Veteran Court: Does Your County Have One?

  •  
  •  
  •  
  • 1
  •  
  •  
  •  
    1
    Share

Military soldier in front of the American Flag

Veterans experience injuries during war that forever changes the rest of their lives. Some of these injuries are physical, some are mental, some are a combination of both. Even though they make it back home, the “war within themselves never goes away.” This constant internal struggle, combined with substance abuse, makes it easy for some of these veterans’ to acquire criminal charges.

These criminal charges are a result of the underlying problem: mental health and drug abuse issues due to military service. Signs of this often include: drinking or drug problems, feelings of hopelessness, shame or despair, employment problems, relationship problems (including divorce and violence) and various physical symptoms. The Veteran Treatment Court (VTC) in our county was created to help veterans’ with their mental health and drug abuse problems so that they have better tools to help themselves and to not be involved with legal trouble.

What is VTC?

The VTC is a voluntary program that includes regular court appearances before the Judge. Treatment includes weekly individual and/or group counseling, drug and alcohol testing, mental health treatment, and/or regular attendance at recovery support/self-help meetings. It’s possible to be provided with referrals for vocational training, education and/or job placement services. The program length will be a minimum of 15 months, maximum 18 months. Ongoing aftercare services is available to all graduates.

Entry into VTC is voluntary and will require veterans’ to admit guilt. They will be placed on probation for a deferred prosecution or in the pretrial release program. Supervision will include random drug and alcohol testing and unannounced home visits, during which both the veteran and their place of residence are subject to search. The VTC defense counsel will continue to represent the veteran throughout their participation in VTC. There is an initial 30-day “assessment period” in which the veteran may withdraw admission and request prosecution of their case, or during which an eligibility or suitability issue may arise which may disqualify them. Successful completion and graduation from the program may result in having the charges dismissed or significantly reduced and termination of probation. Failure or discharge from the program will result in prosecution for the veterans’ original charges.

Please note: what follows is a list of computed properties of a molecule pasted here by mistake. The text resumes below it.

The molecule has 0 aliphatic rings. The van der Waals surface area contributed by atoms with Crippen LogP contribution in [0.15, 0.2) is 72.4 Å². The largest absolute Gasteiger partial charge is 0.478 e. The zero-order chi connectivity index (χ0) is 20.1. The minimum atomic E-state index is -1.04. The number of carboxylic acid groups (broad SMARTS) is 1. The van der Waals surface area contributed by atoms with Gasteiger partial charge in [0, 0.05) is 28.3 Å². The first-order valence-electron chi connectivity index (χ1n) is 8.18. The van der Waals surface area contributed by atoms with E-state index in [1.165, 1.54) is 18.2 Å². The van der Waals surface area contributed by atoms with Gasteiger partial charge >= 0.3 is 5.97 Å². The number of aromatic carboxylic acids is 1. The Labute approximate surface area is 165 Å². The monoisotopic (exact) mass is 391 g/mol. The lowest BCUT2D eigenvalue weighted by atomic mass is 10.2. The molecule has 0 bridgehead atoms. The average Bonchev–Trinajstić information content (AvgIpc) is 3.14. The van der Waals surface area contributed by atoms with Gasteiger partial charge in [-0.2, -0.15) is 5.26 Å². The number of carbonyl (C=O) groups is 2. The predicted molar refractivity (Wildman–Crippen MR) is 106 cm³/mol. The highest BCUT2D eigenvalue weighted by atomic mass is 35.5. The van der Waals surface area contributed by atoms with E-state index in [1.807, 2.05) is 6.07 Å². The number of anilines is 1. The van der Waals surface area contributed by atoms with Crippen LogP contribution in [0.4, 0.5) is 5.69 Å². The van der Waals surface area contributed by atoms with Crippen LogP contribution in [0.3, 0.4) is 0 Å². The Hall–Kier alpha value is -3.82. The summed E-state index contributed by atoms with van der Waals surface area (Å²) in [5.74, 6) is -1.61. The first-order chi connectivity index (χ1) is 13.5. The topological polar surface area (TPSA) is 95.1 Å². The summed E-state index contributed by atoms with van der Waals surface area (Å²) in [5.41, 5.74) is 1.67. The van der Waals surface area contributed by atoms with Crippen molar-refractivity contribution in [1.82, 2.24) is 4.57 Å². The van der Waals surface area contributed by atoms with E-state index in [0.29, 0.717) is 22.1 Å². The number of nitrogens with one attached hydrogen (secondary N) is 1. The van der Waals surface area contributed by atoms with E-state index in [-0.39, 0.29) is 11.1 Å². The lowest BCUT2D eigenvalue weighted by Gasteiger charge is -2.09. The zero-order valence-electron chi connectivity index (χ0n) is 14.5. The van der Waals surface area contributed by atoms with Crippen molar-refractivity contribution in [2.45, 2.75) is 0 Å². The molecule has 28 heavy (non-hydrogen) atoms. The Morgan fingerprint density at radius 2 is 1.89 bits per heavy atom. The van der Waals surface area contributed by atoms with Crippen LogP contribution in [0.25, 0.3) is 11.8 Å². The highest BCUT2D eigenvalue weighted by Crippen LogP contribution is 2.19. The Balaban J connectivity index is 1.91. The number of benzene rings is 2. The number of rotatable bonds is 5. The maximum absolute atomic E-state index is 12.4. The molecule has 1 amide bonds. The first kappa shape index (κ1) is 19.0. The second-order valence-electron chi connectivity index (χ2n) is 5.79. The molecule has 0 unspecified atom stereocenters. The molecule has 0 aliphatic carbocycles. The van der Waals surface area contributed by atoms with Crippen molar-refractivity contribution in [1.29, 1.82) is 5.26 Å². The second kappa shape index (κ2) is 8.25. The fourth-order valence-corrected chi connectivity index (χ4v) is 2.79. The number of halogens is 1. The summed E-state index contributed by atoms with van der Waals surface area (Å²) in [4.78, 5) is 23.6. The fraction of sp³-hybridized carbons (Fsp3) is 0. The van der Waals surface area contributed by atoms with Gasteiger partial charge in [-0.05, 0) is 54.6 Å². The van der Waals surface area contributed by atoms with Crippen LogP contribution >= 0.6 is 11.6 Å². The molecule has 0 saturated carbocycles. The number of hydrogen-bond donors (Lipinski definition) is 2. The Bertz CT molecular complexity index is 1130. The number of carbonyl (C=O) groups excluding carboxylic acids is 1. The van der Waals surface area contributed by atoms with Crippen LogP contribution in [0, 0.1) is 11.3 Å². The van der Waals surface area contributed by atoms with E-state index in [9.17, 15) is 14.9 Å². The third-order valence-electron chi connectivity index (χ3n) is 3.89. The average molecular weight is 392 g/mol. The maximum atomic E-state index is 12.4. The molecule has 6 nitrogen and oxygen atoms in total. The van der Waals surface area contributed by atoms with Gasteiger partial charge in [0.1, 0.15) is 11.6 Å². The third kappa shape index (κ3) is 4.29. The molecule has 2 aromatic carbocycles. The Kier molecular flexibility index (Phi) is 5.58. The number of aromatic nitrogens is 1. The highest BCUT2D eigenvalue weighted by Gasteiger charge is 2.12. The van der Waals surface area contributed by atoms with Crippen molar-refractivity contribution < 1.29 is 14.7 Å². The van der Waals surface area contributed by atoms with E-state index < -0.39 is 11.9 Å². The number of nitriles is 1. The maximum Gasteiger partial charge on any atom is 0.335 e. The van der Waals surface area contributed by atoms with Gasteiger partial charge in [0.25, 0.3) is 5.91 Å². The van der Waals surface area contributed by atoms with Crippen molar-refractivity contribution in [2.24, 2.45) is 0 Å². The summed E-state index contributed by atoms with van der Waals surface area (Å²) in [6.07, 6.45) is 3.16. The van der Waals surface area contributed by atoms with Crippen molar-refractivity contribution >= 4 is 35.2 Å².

Supervision

Veterans will be required to appear in court for progress reviews. The Judge will be provided information prepared by the VTC Coordinator with input from all other agencies, regarding the veterans’ performance in the program. If the veteran is doing well, he/she will be encouraged to continue with the program, and to work with their treatment team toward success. If the veteran is not doing well, the Judge will discuss this with you and your treatment team, and further action will be determined. With repeated violations or the failure to progress satisfactorily, the court may discharge the veteran from the program.

Program Rules

  1. Attend all ordered treatment
  2. Report to your Probation Officer or Pretrial Supervising Officer as directed
  3. Submit to drug and alcohol testing
  4. Be on time to all appointments including court appearances
  5. Fraternization between participants is prohibited

Treatment Procedures

The treatment team will assess what level of treatment will best meet the veterans’ needs and recommend to the Judge that he/she receives either outpatient or residential treatment. If the veteran is admitted to a residential treatment program, his/her treatment plan will include the requirements of that program. Upon release from a residential program, the veteran will continue his/her participation in the program as directed by the Court and treatment team. If the veteran is not admitted into a residential treatment program, he/she will participate in a multi-component, outpatient program developed through the VA, which includes developing a treatment plan, drug testing , counseling, recovery support services, recovery support/self-help meetings, and working with the veteran’s mentor. If the veteran is not eligible for VA services, he/she will be served by a community Mental Health/Substance Abuse provider.

Drug Testing

The veteran will be tested for drug and alcohol use at random times throughout the entire treatment process. During Phase 1, the veteran may be tested a minimum of two times weekly additionally he/sh may be required to wear an alcohol monitoring device. Treatment phases will be discussed more later. However, as you progress through the phases of the program, the veteran may be tested less frequently. The Judge and the team will have access may be tested less frequently. The Judge and the team will have access to all drug tests results, including any failures to test, and may order a drug test at any time. Relapses may occur in recovery. However, a positive, diluted or missed test will result in a court-imposed sanction. Tampering with any drug test will be deemed a positive test  and may result in program termination. The Judge will review the veteran’s overall performance in the program. Repeated offenses may result in progressively severe sanctions.